L'aéroport de Roissy-Charles de Gaulle (CDG) is one of the two key airports in Paris, along with Orly Airport. It covers what were once four villages: Roissy, Mesnil-Amelot, Mauregard, and Tremblay. FedEx's facilities are built over an area that used to be a prostitution center, and the Air France terminal complex is built over what used to be a gypsum mine. While the runways were being built, construction crews discovered a Celtic tomb complete with chariots. But that was before the airport's time, of course: CDG opened in March of 1974.

Today, CDG is the eighth busiest airport in the world and the third busiest in Europe (only a smidgen behind Frankfurt), with 48 million passengers and 1.5 million tonnes of cargo moving through every year, two-thirds of Paris's air traffic.

There are two main terminal complexes at the airport. Terminal 1, which opened first, is a big circular concrete doohickey surrounded by seven satellite terminals. It is used by Aer Lingus, British Airways, bmi british midland, Northwest Airlines, South African Airways, United Airlines, and US Airways, along with other airlines.

Terminal 2, the "three-loop figure eight" that The Custodian speaks of, was originally used exclusively by Air France, but is now shared by a number of airlines, including Air Canada, American Airlines, Continental Airlines, and Delta Air Lines. It is divided into five lettered halls from 2A to 2F, skipping 2E: the idea is modular design, and Aéroports de Paris can add up to five more halls to Terminal 2 if they need to in the future. The first of the halls was completed in 1981, and the most recent one opened in 1999. (Incidentally, this was the same strategy used at Dallas Fort Worth International Airport.)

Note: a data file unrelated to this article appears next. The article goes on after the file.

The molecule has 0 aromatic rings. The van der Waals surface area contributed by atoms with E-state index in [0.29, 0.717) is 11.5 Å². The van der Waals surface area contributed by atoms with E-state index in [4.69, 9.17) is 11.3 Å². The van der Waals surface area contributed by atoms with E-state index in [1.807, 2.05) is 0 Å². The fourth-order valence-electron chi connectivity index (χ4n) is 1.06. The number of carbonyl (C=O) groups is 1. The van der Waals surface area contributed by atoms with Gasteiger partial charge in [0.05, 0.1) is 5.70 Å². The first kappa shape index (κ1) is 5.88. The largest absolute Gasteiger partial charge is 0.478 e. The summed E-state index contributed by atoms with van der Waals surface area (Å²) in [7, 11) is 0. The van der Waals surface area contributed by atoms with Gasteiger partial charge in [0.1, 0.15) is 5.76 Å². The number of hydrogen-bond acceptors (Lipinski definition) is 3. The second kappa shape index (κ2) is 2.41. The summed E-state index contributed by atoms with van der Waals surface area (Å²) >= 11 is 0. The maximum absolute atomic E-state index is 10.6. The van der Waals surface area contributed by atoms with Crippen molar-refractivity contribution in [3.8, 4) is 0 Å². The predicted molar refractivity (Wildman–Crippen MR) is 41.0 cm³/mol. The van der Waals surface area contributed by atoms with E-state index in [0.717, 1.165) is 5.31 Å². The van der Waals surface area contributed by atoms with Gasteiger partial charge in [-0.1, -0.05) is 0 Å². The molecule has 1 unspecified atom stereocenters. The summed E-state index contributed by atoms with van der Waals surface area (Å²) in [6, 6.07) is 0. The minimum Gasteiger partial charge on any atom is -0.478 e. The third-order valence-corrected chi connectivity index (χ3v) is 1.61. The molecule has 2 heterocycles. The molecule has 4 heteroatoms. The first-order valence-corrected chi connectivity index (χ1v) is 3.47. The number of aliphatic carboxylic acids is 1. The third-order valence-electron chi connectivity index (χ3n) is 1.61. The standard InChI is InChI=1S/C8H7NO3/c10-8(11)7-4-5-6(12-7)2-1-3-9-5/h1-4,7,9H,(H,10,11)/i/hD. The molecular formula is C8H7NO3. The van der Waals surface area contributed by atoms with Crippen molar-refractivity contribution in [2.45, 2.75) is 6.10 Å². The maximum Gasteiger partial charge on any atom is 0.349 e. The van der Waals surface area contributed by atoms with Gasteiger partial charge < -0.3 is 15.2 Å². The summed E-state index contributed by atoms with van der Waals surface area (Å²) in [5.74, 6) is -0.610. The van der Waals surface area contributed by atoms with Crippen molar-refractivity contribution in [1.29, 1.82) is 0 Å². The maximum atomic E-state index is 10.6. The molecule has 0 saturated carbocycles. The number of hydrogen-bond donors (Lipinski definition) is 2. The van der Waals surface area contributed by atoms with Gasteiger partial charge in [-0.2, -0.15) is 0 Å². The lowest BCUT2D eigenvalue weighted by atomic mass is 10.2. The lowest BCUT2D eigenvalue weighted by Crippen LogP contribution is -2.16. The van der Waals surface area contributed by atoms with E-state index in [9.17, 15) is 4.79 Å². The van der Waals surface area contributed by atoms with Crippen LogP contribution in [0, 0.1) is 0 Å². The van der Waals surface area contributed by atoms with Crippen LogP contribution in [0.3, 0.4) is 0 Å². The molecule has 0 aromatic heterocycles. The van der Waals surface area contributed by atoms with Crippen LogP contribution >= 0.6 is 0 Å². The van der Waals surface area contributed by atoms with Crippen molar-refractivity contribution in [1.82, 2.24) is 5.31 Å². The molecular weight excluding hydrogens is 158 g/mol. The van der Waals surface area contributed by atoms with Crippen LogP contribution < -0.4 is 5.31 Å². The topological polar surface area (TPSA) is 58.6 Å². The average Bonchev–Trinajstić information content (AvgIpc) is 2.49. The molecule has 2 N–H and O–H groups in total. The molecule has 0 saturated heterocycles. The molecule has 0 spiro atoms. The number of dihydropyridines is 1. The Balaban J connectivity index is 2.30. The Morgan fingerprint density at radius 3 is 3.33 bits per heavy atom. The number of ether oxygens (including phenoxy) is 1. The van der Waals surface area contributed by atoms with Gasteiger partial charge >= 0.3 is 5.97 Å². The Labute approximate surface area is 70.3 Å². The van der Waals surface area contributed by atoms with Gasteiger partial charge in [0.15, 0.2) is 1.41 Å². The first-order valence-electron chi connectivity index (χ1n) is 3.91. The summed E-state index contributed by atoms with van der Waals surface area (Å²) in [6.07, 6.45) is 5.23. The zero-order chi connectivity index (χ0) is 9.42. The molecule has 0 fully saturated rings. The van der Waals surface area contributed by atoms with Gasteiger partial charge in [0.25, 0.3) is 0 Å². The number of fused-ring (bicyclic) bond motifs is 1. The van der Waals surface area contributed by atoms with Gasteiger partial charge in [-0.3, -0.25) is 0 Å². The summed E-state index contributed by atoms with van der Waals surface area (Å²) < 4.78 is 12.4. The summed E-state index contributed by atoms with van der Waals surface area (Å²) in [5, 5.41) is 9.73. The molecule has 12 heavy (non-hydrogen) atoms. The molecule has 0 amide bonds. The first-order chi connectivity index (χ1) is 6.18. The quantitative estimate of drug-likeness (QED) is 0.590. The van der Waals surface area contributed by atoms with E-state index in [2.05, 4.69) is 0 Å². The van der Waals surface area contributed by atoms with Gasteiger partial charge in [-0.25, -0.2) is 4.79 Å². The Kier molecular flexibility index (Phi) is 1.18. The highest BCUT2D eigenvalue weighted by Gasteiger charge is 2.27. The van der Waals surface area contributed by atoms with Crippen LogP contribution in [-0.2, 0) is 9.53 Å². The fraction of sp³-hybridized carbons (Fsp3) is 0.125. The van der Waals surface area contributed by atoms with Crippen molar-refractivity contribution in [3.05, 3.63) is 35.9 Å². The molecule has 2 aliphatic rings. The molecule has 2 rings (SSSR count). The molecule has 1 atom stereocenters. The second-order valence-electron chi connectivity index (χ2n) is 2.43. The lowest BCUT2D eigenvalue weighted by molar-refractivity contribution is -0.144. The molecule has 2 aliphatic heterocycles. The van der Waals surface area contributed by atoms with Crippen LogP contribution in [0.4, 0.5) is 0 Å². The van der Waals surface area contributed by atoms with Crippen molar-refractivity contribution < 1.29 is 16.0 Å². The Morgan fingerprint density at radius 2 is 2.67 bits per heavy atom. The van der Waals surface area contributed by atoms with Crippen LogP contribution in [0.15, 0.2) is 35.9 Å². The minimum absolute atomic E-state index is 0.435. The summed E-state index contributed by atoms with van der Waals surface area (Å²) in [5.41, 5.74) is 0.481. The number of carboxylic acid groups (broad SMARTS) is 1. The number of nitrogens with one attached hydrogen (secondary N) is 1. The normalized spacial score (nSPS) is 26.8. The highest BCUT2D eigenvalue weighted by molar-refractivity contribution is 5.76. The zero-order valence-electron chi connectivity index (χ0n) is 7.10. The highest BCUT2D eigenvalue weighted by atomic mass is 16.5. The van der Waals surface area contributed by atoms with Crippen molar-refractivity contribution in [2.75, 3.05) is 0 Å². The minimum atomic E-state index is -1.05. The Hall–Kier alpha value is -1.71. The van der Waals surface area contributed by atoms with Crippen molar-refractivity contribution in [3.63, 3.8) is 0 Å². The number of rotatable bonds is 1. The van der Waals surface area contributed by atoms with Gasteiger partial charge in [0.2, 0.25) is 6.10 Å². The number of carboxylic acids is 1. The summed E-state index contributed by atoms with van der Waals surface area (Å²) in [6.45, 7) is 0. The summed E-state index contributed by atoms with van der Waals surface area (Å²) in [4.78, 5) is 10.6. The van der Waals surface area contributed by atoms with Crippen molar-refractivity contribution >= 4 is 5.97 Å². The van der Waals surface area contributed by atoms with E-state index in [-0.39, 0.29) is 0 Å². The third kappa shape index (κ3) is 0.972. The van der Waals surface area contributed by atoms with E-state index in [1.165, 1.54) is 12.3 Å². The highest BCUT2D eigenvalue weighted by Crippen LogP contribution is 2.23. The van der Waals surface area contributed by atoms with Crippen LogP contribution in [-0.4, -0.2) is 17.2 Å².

There's also a smaller Terminal 3 used by charter outfits.

Like most big airports, CDG is not without its stories. One fellow from Iran, Mehran Karemi Nasseri, was deported from France in 1988 for not having proper refugee papers, and he ended up living in the airport for over a decade, inspiring a film called Sir Alfred of Charles de Gaulle Airport. Apparently, he's still living on the bottom floor of Terminal 1, having refused several offers from the French government because he wants to move to Britain.

If it weren't in France, I wouldn't mind living there, either. Paul Andreu's space-age design (same dude who gave us the Grande arche de la Défense) makes CDG one of the coolest-looking airports around, along with the similarly not-functional Kansai International Airport. U2 would agree: they shot their music video for "Beautiful Day" at de Gaulle.


I travelled through CDG for the first time in the summer of 2004. It was my first time in Paris. Predictably, a strike shut down the airport for half the day, so by the time we got there, it was also my shortest time in Paris. Not too long after that, one of the terminals collapsed. So maybe the place is cursed by Celtic ghosts. Who knows.